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TLS Guide to Personal Statements: Table of Contents   Foreword
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Appendix G: Considering a Joint Degree

Published November 2009

You should be aware that top law schools offer joint degrees, sometimes called concurrent degrees or dual degrees. Stanford University, for example, offers its law school candidates over twenty-seven formal joint degree programs to choose from, in addition to providing you with resources to customize your own joint degree track if you choose. A joint degree allows you to explore ideas across disciplines and merge them into a knowledge base to fit your professional goals. Most often you will need to apply and be accepted to both degree programs individually. For example, if you are not enrolled in a graduate program at Stanford and you would like to obtain a joint JD/MBA, you would need to apply separately to both programs, mentioning your interest in a joint degree on both applications. If you have already been accepted to law school, you may later choose to apply for a joint degree. Be sure to explain your intention to pursue a joint degree, since the two schools will probably not communicate during the admission process.

Some popular joint degrees include:

  • JD/MBA
  • JD/MA or PhD Economics
  • JD/MA or PhD International Policy Studies
  • JD/MS or PhD Management Science and Engineering
  • JD/MD Medicine
  • JD/PhD Political Science
  • JD/PhD Philosophy
  • JD/PhD Psychology
  • JD/PhD Sociology
  • JD/MPP Public Policy
  • JD/MS Computer Science
  • JD/MEM Environmental Management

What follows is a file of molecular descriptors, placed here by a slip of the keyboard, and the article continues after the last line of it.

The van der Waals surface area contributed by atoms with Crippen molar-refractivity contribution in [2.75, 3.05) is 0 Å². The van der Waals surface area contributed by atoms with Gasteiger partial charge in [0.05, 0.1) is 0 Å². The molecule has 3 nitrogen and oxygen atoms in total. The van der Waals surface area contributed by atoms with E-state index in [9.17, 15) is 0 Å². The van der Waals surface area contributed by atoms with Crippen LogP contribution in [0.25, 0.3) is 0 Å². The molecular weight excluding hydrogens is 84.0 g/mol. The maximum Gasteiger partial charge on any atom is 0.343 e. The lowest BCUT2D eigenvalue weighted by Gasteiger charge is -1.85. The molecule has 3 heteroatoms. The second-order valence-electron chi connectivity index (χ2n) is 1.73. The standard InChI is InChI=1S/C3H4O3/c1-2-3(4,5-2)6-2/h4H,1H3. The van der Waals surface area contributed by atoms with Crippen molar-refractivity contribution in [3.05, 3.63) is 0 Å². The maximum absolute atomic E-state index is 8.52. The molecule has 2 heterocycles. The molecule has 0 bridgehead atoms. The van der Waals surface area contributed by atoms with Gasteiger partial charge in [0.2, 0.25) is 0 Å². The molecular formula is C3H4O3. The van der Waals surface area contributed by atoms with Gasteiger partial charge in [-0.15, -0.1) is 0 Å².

• JD/MCP City and Regional Planning
  • JD/MJ Journalism
  • JD/MPH Public Health
  • JD/MFA Fine Arts
  • JD/MArch Architecture
  • JD/LLM Taxation
  • JD/MA Latin American and Caribbean Studies

Most law schools expect you to complete your joint degree in four years. Northwestern offers the largest and most integrated joint JD/MBA; the program is three years and requires only one application and one standardized test (GMAT).

Some top law schools collaborate with another world-class university program to offer stellar joint degrees. For example, law schools at Stanford, Columbia, and NYU offer joint JD/MPA degrees with the Woodrow Wilson School of Public and International Affairs at Princeton University. UC Berkeley Boalt Hall offers a joint JD/MA with the J.F.K. School of Government at Harvard University. Cornell has a joint JD/Master en Droit—two years spent studying in the U.S. and two in France—culminating in credentials to pass the Bar in the U.S. and France. Some students would like to round out their law degree by spending a semester or a year at another top law school. UC Berkeley and Harvard, for example, have a cross-registration arrangement. Approximately five students per year at Harvard Law take their third year UC Berkeley Boalt Hall, and vice versa.

Up to twenty-five percent of law students pursue dual degrees. A joint degree typically saves a year of coursework. For the JD/MBA and most joint degree programs, the first year is spent at the law school, the second at the business school, and the final two years is a mix of courses taken at both schools. There are positive and negative aspects to pursuing a joint degree. To some employers it suggests you are multi-dimensional; to others, it suggests you are still exploring career options. Joint degrees increase your debt, so be sure you provide yourself with strong evidence for the benefits of having a joint post-graduate degree. If this option makes sense for your career plans, you find it compelling, and you can manage the (probably substantial) extra debt, by all means pursue this option. If you are not sure about filing for a formal joint degree, you will probably be able to take (or sit in on) a course or two in the department or school you find particularly exciting. Most top law schools allow you to apply for a joint degree in your second year of law school.

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